The hydroxyl radical (•OH) is an important mediator of biological oxidative stress, and this has stimulated interest in its detection. 5,5-Dimethyl-1-pyrroline N-oxide (DMPO) and its alkoxycarbonyl and alkoxyphosphoryl analogues have been employed as spin traps for electron paramagnetic resonance (EPR) spectroscopic radical detection. Energies of optimized geometries of nitrones and their corresponding •OH adducts were calculated using density functional theory (DFT) at the B3LYP/6-31+G* *//B3LYP/6-31G* level. Calculations predict that the trans adduct formation is favored in alkoxycarbonyl nitrones, while cis adducts with intramolecular H-bonding is favored for alkoxyphosphoryl nitrones. Addition of •OH to a phosphoryl-substituted nitrone is more exoergic than the carbonylated nitrones. Charge and spin densities on the nitrone spin traps were correlated with their rates of addition with •OH, and results show that the charge density on the nitronyl C, the site of •OH addition, is more positive in phosphorylated nitrones compared to DMPO and the alkoxycarbonyl nitrones. The dihedral angle between the β-H and nitroxyl O bonds is smaller in phosphorylated nitrones, and that aspect appears to account for the longer half-lives of the spin adducts compared to those in DMPO and alkoxycarbonyl nitrones. Structures of nitrones with trifluoromethyl-, trifluoromethylcarbonyl-, methylsulfonyl-, trifluoromethylsulfonyl-, amido-, spiropentyl-, and spiroester substituents were optimized and their energies compared. Amido and spiroester nitrones were predicted to be the most suitable nitrones for spin trapping of •OH due to the similarity of their thermodynamic and electronic properties to those of alkoxyphosphoryl nitrones. Moreover, dimethoxyphosphoryl substitution at C-5 was found to be the most efficient substitution site for spin trapping of •OH, and their spin adducts are predicted to be the most stable of all of the isomeric forms.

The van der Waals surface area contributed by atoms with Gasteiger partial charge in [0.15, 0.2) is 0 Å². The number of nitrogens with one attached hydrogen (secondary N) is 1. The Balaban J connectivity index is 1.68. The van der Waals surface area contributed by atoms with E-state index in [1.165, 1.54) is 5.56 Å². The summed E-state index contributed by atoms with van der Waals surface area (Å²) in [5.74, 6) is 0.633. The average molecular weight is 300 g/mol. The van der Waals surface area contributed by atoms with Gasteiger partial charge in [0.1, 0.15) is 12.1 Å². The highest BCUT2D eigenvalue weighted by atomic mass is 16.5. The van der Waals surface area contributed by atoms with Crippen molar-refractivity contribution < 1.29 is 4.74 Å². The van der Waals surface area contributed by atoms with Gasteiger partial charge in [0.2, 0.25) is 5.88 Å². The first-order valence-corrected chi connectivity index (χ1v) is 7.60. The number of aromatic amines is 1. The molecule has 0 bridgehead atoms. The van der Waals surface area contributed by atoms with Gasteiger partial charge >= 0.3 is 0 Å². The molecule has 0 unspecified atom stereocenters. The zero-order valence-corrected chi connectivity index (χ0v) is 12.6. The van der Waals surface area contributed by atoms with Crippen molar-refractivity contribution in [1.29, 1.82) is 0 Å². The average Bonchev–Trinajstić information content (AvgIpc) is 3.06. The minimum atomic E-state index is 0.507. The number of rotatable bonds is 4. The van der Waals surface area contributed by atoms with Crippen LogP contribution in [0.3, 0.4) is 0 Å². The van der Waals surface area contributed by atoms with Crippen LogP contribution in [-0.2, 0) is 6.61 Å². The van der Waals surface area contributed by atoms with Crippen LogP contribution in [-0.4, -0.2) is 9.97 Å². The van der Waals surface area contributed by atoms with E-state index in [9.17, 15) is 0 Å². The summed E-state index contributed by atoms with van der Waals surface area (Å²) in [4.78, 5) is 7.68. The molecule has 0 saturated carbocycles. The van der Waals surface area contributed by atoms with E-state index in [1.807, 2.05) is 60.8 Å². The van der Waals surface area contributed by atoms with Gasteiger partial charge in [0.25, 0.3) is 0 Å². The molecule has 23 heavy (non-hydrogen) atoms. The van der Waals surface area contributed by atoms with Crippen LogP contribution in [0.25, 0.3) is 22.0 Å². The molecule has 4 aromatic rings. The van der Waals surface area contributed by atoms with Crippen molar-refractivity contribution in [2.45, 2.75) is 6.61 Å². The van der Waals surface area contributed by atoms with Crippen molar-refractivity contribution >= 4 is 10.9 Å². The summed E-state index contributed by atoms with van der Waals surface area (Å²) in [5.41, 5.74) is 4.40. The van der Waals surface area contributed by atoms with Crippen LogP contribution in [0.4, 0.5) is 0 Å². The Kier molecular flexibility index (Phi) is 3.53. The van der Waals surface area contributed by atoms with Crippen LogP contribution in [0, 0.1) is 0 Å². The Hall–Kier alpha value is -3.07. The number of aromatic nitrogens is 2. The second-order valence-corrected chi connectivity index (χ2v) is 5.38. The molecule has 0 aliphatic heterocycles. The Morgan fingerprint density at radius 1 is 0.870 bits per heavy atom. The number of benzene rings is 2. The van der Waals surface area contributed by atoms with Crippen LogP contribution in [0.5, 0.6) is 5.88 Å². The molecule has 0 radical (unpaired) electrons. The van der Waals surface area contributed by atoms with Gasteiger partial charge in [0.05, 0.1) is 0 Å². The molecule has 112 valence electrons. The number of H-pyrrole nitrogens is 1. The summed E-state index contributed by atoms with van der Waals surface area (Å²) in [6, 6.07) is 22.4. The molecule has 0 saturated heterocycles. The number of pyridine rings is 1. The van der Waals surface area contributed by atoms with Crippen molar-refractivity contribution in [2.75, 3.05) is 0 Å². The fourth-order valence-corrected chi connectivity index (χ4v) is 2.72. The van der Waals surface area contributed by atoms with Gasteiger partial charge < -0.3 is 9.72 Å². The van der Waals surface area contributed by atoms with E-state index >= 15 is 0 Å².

|Original language||English (US)|
|Number of pages||14|
|Journal||Journal of the American Chemical Society|
|State||Published - Feb 18 2004|
ASJC Scopus subject areas